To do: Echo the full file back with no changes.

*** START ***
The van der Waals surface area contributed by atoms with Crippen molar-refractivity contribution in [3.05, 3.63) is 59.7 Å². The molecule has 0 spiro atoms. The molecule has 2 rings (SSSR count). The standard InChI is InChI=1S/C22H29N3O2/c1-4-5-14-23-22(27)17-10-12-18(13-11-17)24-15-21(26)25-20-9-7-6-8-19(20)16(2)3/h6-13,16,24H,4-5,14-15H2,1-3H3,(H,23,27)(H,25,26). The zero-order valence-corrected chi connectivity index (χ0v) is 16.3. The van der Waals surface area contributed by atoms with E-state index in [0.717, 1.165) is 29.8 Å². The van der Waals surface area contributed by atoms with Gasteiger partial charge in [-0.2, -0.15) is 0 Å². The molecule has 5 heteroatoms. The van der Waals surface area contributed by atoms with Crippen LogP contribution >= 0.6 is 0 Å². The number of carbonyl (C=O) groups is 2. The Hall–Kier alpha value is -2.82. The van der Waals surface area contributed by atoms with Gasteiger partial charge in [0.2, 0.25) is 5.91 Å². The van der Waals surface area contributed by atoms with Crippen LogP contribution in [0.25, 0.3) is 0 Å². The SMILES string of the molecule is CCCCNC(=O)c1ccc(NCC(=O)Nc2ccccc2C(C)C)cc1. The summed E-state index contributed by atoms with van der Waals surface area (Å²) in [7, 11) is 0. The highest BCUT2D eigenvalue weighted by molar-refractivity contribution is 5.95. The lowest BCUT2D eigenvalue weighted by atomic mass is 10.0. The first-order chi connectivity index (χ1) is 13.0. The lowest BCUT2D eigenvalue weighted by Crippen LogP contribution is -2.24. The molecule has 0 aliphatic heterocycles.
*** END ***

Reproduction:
The van der Waals surface area contributed by atoms with Crippen molar-refractivity contribution in [3.05, 3.63) is 59.7 Å². The molecule has 0 spiro atoms. The molecule has 2 rings (SSSR count). The standard InChI is InChI=1S/C22H29N3O2/c1-4-5-14-23-22(27)17-10-12-18(13-11-17)24-15-21(26)25-20-9-7-6-8-19(20)16(2)3/h6-13,16,24H,4-5,14-15H2,1-3H3,(H,23,27)(H,25,26). The zero-order valence-corrected chi connectivity index (χ0v) is 16.3. The van der Waals surface area contributed by atoms with E-state index in [0.717, 1.165) is 29.8 Å². The van der Waals surface area contributed by atoms with Gasteiger partial charge in [-0.2, -0.15) is 0 Å². The molecule has 5 heteroatoms. The van der Waals surface area contributed by atoms with Crippen LogP contribution >= 0.6 is 0 Å². The number of carbonyl (C=O) groups is 2. The Hall–Kier alpha value is -2.82. The van der Waals surface area contributed by atoms with Gasteiger partial charge in [0.2, 0.25) is 5.91 Å². The van der Waals surface area contributed by atoms with Crippen LogP contribution in [0.25, 0.3) is 0 Å². The SMILES string of the molecule is CCCCNC(=O)c1ccc(NCC(=O)Nc2ccccc2C(C)C)cc1. The summed E-state index contributed by atoms with van der Waals surface area (Å²) in [7, 11) is 0. The highest BCUT2D eigenvalue weighted by molar-refractivity contribution is 5.95. The lowest BCUT2D eigenvalue weighted by atomic mass is 10.0. The first-order chi connectivity index (χ1) is 13.0. The lowest BCUT2D eigenvalue weighted by Crippen LogP contribution is -2.24. The molecule has 0 aliphatic heterocycles.